Albert E. Barnett and Gloria Mayer made their reputations by growing Friendly Hills Healthcare Network into one of the West Coast's largest medical practice management companies, a plum that Caremark International eagerly snapped up two years ago.
But just three months after signing lucrative employment contracts with Caremark's acquirer MedPartners, they found themselves out of jobs and in litigation.
Barnett, a MedPartners senior vice president and Friendly Hills' chairman, and Mayer, a MedPartners group vice president for Western operations, were fired Nov. 21. The next day, Friendly Hills and MedPartners sued them in Orange County, Calif., Superior Court, alleging breach of fiduciary duty, intentional interference with business operations, fraud and violating the terms of their employment contracts.
"The defendants never intended to actively endorse, implement and participate in MedPartners . . . never intended to be team players, to actively participate in the process of integrating (Friendly Hills) into MedPartners," the suit alleged.
Also named was Mayer's husband Thomas Mayer, M.D., who worked as a consultant for Barnett at Friendly Hills.
Friendly Hills' former parent company, Northbrook, Ill.-based Caremark, was acquired by MedPartners last May in a $2.5 billion stock swap.
"It's unfortunate. These individuals accepted significant roles as officers with MedPartners, and we reached a substantial difference in philosophy," said Mark Wagar, MedPartners' president of Western operations. "We felt we acted in the interest of patients and physician groups that comprise our large L.A.-area network."
Barnett and the Mayers could not be reached for comment. Barnett's attorney, Carl Weissburg of the Los Angeles firm Weissburg & Aronson, denied the allegations in the suit.
Wagar would not comment on specific issues, citing the litigation. However, sources close to the situation indicated Barnett-who had agreed to the Caremark acquisition in exchange for greater autonomy-and the Mayers probably had a major clash with their new employer on various management and cultural issues.
"It was a classic example of two cultures that didn't fit, and the MedPartners people were worried that Dr. Barnett and the Mayers were going to create a coup or steal some of their physicians and go off and do deals on their own," said a prominent Southern California healthcare executive who asked not to be identified. "It became ugly quickly."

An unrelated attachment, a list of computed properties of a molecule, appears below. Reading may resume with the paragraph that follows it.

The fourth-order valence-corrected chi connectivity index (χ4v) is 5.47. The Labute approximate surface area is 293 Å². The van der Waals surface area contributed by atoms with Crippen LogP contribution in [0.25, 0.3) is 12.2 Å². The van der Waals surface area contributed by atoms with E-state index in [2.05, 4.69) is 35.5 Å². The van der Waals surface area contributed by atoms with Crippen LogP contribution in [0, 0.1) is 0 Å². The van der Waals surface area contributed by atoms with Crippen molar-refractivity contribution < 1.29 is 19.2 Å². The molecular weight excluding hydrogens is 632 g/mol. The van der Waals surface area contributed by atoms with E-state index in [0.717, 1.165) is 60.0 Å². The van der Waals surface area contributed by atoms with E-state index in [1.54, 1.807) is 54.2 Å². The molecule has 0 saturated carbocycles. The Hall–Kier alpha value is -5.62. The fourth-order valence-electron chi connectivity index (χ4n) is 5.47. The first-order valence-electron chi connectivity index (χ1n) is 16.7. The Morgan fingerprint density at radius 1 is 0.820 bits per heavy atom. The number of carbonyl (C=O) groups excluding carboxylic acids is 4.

Indeed, sources said the terminations were unexpectedly swift and bitter. Barnett and Gloria Mayer were allegedly pulled from a business meeting in San Francisco to be fired and told to sign releases from their employment contracts, which they refused to do. Meanwhile, their secretaries were ordered not to report to work that day, giving MedPartners officials an opportunity to clean out and lock their offices.
Wagar confirmed that the terminations took place in San Francisco but would not comment further.
Observers were taken aback at the firings. They suggested the filing of the lawsuit by MedPartners may be a tactical move to pre-empt legal maneuverings by Barnett and the Mayers.
"It's a stunner," said Anthony Abbate, a vice president of the Healthcare Association of Southern California who has worked closely with Barnett. "If Dr. Barnett was having problems with MedPartners, I heard nothing of it. He's always had a reputation as a great manager."
"I have nothing but the highest regard for all of them. They're all stellar performers. I've worked with Dr. Mayer for 10 years, and he's a fantastic person," said Jacque Sokolov, M.D., a Los Angeles healthcare consultant and chairman of Durham, N.C.-based Coastal Physician Group, another physician practice management company roiled by recent changes in senior management.
Coastal Chief Executive Officer Steven M. Scott, M.D., agreed last May to take a leave of absence in the wake of management problems and poor financial performance. Other Coastal executives and members of the board have since left the company.
"In that case Dr. Scott and I had some substantial disagreements, but the board of directors at that time clearly backed my position, and in that case we were not trying to integrate different cultures," Sokolov said. "As for MedPartners, I have the highest regard for them, but it is unusual for a company that size to sue its high-level executives. When that happens, the people stop talking and the attorneys take over, and that could mean there are some larger issues at hand that have yet to be divulged."
He added that such incidents may not be isolated as physician practice management companies continue to merge.